Exploring a Martian mountain
After finishing up work near its landing zone in July 2013, Curiosity began the roughly 5-mile (8 km) trek to the base of Mount Sharp, which rises 3 miles (5 km) into the sky from Gale Crater's center.
Mount Sharp's foothills had been Curiosity's ultimate science destination since before the mission's November 2011 launch. Mission team members want the rover to climb up through the mountain's lower reaches, reading a history of Mars' changing environmental conditions in the rocks as it goes.
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Curiosity began doing just that when it reached Mount Sharp's base in September 2014, and the results so far are exciting, Vasavada said. The rover quickly came across a layer of mudstone, a type of rock formed by sediment accumulation at the bottom of a lake. And Curiosity is still examining that same layer, despite traveling about 100 vertical feet (30 meters) up the mountain.
While mission team members don't know the exact rate at which the mudstone was deposited, the extent of the layer suggests that the Gale Crater lake system persisted for millions, or perhaps even tens of millions of years, Vasavada said.
"We're talking significant periods of time - periods of time that are even significant for biology, if it ever took hold [on Mars]," he said. "The timescales involved are really kind of mind-boggling."
More mountaineering ahead
NASA's Mars Reconnaissance Orbiter spacecraft has identified three geological "units" above Curiosity that the rover's handlers want to explore before the mission comes to an end. (NASA recently extended Curiosity's mission through at least October 2018.)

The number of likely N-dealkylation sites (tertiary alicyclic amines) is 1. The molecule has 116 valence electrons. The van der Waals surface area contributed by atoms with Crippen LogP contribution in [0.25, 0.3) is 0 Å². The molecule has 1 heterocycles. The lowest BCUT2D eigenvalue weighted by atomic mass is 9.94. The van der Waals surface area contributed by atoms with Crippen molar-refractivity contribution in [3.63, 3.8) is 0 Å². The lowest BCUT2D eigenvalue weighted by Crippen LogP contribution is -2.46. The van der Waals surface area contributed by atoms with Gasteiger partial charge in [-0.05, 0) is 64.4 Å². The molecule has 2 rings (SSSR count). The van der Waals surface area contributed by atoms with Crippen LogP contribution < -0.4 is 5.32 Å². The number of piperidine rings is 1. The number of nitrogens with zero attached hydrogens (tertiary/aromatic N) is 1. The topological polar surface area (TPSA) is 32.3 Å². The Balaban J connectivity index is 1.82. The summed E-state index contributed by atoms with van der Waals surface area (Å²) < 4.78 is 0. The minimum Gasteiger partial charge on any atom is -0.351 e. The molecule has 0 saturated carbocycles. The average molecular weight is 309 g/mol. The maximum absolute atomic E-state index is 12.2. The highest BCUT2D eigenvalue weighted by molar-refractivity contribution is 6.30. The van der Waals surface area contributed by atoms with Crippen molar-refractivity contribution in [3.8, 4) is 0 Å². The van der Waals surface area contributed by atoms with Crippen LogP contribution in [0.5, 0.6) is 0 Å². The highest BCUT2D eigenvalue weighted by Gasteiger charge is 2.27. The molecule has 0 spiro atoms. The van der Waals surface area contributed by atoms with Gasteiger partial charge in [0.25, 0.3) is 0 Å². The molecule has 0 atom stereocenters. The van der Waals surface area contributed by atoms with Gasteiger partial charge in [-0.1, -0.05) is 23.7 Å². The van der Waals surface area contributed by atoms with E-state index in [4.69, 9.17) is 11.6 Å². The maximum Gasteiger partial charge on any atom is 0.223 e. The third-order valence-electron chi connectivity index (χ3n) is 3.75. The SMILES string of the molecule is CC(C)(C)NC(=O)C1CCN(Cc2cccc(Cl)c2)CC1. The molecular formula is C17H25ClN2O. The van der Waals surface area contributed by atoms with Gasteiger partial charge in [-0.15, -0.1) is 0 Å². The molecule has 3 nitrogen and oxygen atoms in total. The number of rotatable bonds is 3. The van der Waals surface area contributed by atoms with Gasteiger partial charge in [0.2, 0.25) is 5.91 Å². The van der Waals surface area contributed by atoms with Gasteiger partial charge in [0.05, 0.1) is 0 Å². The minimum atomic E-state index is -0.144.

One of these rock layers contains the iron-oxide mineral hematite, and another is rich in clays, which form in liquid water. The third unit contains healthy concentrations of sulfates, and could mark the beginning of a transition toward the cold and dry Mars that exists today, scientists have said.
Curiosity needs to gain another 1,000 vertical feet (300 m) or so to sample all three of these units, Vasavada said. Doing so will likely require putting an additional 5 miles (8 km) on the robot's odometer, he added.
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Curiosity has incurred a significant amount of wheel damage since touchdown, but new driving techniques and avoidance of the most rugged terrain should allow the rover to go at least 5.6 more miles (9 km) on the Red Planet, Vasavada said. (Curiosity's odometer currently reads 8.43 miles, or 13.57 km, NASA officials said.)
The rover's science instruments are all still working fine, so Vasavada is eager to see what Curiosity finds over the next few years.
"Hopefully, the big results aren't all behind us," he said. "We still would love to find a really whopping signature of organic molecules, so that we get an idea of what was present on ancient Mars."
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